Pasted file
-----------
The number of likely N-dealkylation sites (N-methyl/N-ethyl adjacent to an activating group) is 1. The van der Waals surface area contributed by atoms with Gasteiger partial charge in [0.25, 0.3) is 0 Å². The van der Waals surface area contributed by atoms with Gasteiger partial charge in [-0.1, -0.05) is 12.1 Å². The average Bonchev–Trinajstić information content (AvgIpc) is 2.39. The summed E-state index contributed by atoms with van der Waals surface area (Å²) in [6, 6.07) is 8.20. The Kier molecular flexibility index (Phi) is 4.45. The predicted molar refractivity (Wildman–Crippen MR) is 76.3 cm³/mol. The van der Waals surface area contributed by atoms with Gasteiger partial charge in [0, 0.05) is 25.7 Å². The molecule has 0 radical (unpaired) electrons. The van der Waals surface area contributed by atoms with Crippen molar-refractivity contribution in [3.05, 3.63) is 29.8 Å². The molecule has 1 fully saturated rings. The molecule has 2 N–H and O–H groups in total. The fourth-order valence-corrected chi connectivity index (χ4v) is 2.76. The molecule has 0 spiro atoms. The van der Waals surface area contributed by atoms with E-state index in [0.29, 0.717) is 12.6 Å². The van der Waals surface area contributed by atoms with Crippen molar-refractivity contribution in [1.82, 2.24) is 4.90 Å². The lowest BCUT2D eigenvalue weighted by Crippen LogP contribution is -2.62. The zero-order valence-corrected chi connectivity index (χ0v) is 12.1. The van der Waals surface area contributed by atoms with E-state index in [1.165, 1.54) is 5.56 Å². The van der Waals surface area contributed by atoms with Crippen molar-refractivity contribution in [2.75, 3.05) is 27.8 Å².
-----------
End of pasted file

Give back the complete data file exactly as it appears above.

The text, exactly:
The number of likely N-dealkylation sites (N-methyl/N-ethyl adjacent to an activating group) is 1. The van der Waals surface area contributed by atoms with Gasteiger partial charge in [0.25, 0.3) is 0 Å². The van der Waals surface area contributed by atoms with Gasteiger partial charge in [-0.1, -0.05) is 12.1 Å². The average Bonchev–Trinajstić information content (AvgIpc) is 2.39. The summed E-state index contributed by atoms with van der Waals surface area (Å²) in [6, 6.07) is 8.20. The Kier molecular flexibility index (Phi) is 4.45. The predicted molar refractivity (Wildman–Crippen MR) is 76.3 cm³/mol. The van der Waals surface area contributed by atoms with Gasteiger partial charge in [0, 0.05) is 25.7 Å². The molecule has 0 radical (unpaired) electrons. The van der Waals surface area contributed by atoms with Crippen molar-refractivity contribution in [3.05, 3.63) is 29.8 Å². The molecule has 1 fully saturated rings. The molecule has 2 N–H and O–H groups in total. The fourth-order valence-corrected chi connectivity index (χ4v) is 2.76. The molecule has 0 spiro atoms. The van der Waals surface area contributed by atoms with E-state index in [0.29, 0.717) is 12.6 Å². The van der Waals surface area contributed by atoms with Crippen molar-refractivity contribution in [1.82, 2.24) is 4.90 Å². The lowest BCUT2D eigenvalue weighted by Crippen LogP contribution is -2.62. The zero-order valence-corrected chi connectivity index (χ0v) is 12.1. The van der Waals surface area contributed by atoms with E-state index in [1.165, 1.54) is 5.56 Å². The van der Waals surface area contributed by atoms with Crippen molar-refractivity contribution in [2.75, 3.05) is 27.8 Å².